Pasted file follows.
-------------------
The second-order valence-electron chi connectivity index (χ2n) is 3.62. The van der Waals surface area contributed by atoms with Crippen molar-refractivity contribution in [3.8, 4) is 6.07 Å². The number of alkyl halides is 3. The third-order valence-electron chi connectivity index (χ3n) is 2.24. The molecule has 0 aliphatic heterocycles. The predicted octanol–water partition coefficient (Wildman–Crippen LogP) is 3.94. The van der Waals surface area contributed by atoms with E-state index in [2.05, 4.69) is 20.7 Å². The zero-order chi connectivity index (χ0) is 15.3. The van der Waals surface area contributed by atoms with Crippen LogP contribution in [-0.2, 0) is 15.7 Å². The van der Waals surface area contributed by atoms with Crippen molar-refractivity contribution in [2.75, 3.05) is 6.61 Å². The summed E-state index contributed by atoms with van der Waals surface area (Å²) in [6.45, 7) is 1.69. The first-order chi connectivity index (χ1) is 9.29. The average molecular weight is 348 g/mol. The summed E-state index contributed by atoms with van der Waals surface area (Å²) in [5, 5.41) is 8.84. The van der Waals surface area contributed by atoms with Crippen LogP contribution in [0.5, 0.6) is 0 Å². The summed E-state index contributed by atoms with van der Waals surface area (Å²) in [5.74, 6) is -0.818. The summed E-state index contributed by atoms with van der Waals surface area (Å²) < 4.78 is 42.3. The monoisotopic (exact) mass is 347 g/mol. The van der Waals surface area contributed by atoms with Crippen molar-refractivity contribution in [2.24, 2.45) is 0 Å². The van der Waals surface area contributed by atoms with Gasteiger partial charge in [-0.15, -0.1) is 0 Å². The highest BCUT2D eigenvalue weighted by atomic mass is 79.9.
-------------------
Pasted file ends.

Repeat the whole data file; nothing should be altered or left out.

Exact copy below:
The second-order valence-electron chi connectivity index (χ2n) is 3.62. The van der Waals surface area contributed by atoms with Crippen molar-refractivity contribution in [3.8, 4) is 6.07 Å². The number of alkyl halides is 3. The third-order valence-electron chi connectivity index (χ3n) is 2.24. The molecule has 0 aliphatic heterocycles. The predicted octanol–water partition coefficient (Wildman–Crippen LogP) is 3.94. The van der Waals surface area contributed by atoms with E-state index in [2.05, 4.69) is 20.7 Å². The zero-order chi connectivity index (χ0) is 15.3. The van der Waals surface area contributed by atoms with Crippen LogP contribution in [-0.2, 0) is 15.7 Å². The van der Waals surface area contributed by atoms with Crippen molar-refractivity contribution in [2.75, 3.05) is 6.61 Å². The summed E-state index contributed by atoms with van der Waals surface area (Å²) in [6.45, 7) is 1.69. The first-order chi connectivity index (χ1) is 9.29. The average molecular weight is 348 g/mol. The summed E-state index contributed by atoms with van der Waals surface area (Å²) in [5, 5.41) is 8.84. The van der Waals surface area contributed by atoms with Crippen LogP contribution in [0.5, 0.6) is 0 Å². The summed E-state index contributed by atoms with van der Waals surface area (Å²) in [5.74, 6) is -0.818. The summed E-state index contributed by atoms with van der Waals surface area (Å²) < 4.78 is 42.3. The monoisotopic (exact) mass is 347 g/mol. The van der Waals surface area contributed by atoms with Crippen molar-refractivity contribution in [2.24, 2.45) is 0 Å². The van der Waals surface area contributed by atoms with Gasteiger partial charge in [-0.15, -0.1) is 0 Å². The highest BCUT2D eigenvalue weighted by atomic mass is 79.9.